A wagon (also alternatively and archaically spelt waggon in British and Commonwealth English) is a heavy four-wheeled vehicle pulled by draught animals or on occasion by humans (see below), used for transporting goods, commodities, agricultural materials, supplies and sometimes people. Wagons are immediately distinguished from carts (which have two wheels) and from lighter four-wheeled vehicles primarily for carrying people, such as carriages. Wagons are usually pulled by animals such as horses, mules or oxen. They may be pulled by one animal or by several, often in pairs or teams. However, there are examples of human-propelled wagons, such as mining corfs. A wagon was formerly called a wain and one who builds or repairs wagons is a wainwright. More specifically, a wain is a type of horse- or oxen-drawn, load-carrying vehicle, used for agricultural purposes rather than transporting people
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Cart
A cart is a vehicle designed for transport, using two wheels and normally pulled by one or a pair of draught animals. A handcart is pulled or pushed by one or more people. It is different from a dray or wagon, which is a heavy transport vehicle with four wheels and typically two or more horses, or a carriage, which is used exclusively for transporting humans. Over time, the term "cart" has come to mean nearly any small conveyance, from shopping carts to golf carts or UTVs, without regard to number of wheels, load carried, or means of propulsion. The draught animals used for carts may be horses or ponies, mules, oxen, water buffalo or donkeys, or even smaller animals such as goats or large dogs.Contents1 History 2 Types of carts 3 Gallery 4 See also 5 References 6 External linksHistory[edit]Hand-propelled wheel cart, Indus Valley Civilization
Indus Valley Civilization
(3000–1500 BCE)
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Forge
A forge is a type of hearth used for heating metals, or the workplace (smithy) where such a hearth is located. The forge is used by the smith to heat a piece of metal to a temperature where it becomes easier to shape by forging, or to the point where work hardening no longer occurs. The metal (known as the "workpiece") is transported to and from the forge using tongs, which are also used to hold the workpiece on the smithy's anvil while the smith works it with a hammer. Sometimes, such as when hardening steel or cooling the work so that it may be handled with bare hands, the workpiece is transported to the slack tub, which rapidly cools the workpiece in a large body of water. However, depending on the metal type, it may require an oil quench or a salt brine instead; many metals require more than plain water hardening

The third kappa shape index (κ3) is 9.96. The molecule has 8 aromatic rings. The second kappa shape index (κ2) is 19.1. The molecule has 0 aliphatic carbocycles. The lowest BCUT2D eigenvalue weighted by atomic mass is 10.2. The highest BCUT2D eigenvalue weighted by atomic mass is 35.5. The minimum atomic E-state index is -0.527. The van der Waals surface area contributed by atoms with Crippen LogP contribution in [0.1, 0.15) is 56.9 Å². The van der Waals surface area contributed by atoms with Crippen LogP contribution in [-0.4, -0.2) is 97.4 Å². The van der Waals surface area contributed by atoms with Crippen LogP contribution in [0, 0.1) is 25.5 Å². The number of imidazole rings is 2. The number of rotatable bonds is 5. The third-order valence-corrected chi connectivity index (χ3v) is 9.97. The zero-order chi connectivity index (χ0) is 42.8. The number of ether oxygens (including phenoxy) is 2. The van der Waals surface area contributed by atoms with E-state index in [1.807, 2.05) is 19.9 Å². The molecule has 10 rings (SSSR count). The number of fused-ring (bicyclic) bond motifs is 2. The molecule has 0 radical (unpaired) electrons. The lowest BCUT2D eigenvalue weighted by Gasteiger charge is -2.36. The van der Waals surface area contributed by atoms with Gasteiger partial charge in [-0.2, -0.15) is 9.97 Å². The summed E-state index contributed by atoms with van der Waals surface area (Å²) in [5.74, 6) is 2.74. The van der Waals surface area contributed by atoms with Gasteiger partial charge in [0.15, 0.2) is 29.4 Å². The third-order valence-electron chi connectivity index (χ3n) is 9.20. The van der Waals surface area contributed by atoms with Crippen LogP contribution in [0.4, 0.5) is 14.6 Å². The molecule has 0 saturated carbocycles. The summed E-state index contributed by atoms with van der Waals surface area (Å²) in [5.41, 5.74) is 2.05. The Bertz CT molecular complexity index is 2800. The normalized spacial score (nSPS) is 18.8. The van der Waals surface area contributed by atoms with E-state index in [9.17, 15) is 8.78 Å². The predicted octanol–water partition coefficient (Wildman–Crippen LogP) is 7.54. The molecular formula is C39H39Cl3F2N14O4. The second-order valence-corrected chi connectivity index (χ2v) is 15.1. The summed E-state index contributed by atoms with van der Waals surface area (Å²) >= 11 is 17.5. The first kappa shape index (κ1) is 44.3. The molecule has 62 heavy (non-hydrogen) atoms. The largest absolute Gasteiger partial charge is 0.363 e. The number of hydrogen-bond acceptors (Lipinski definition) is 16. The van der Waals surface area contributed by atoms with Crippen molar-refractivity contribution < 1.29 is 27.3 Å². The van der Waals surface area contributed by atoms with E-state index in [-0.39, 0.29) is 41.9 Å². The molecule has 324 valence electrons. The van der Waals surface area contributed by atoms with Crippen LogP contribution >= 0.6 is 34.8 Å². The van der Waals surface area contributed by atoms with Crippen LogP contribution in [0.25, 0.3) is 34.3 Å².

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Robert William Thomson
Robert William Thomson
Robert William Thomson
(baptised 26 July 1822 – 8 March 1873), from Stonehaven, Scotland, was the original inventor of the pneumatic tyre.[1]Contents1 Biography 2 Family 3 Patents and developments 4 References 5 External linksBiography[edit] He was born in Stonehaven
Stonehaven
in the north east of Scotland, Robert was the eleventh of twelve children of a local woolen mill owner. His family wished him to study for the ministry, but Robert refused, one reason being his inability to master Latin. Robert left school at the age of 14 and went to live with an uncle in Charleston, United States, where he was apprenticed to a merchant
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Belfast
Belfast
Belfast
(/ˈbɛlfɑːst, -fæst/; from Irish: Béal Feirste), meaning "rivermouth of the sandbanks"[11] is the capital and largest city of Northern Ireland, and the second largest on the island of Ireland.[12] On the River Lagan, it had a population of 333,871 in 2015.[1] By the early 1800s the former town was home to a major port. Belfast played a key role in the Industrial Revolution
Industrial Revolution
in the 19th century, becoming the biggest linen producer in the world, earning it the nickname "Linenopolis". By the time it was granted city status in 1888, it was a major centre of the Irish linen as well as tobacco-processing, rope-making and shipbuilding industries. Harland and Wolff, which built the RMS Titanic, was the world's biggest and most productive shipyard.[13] It later also sustained a major aerospace and missiles industry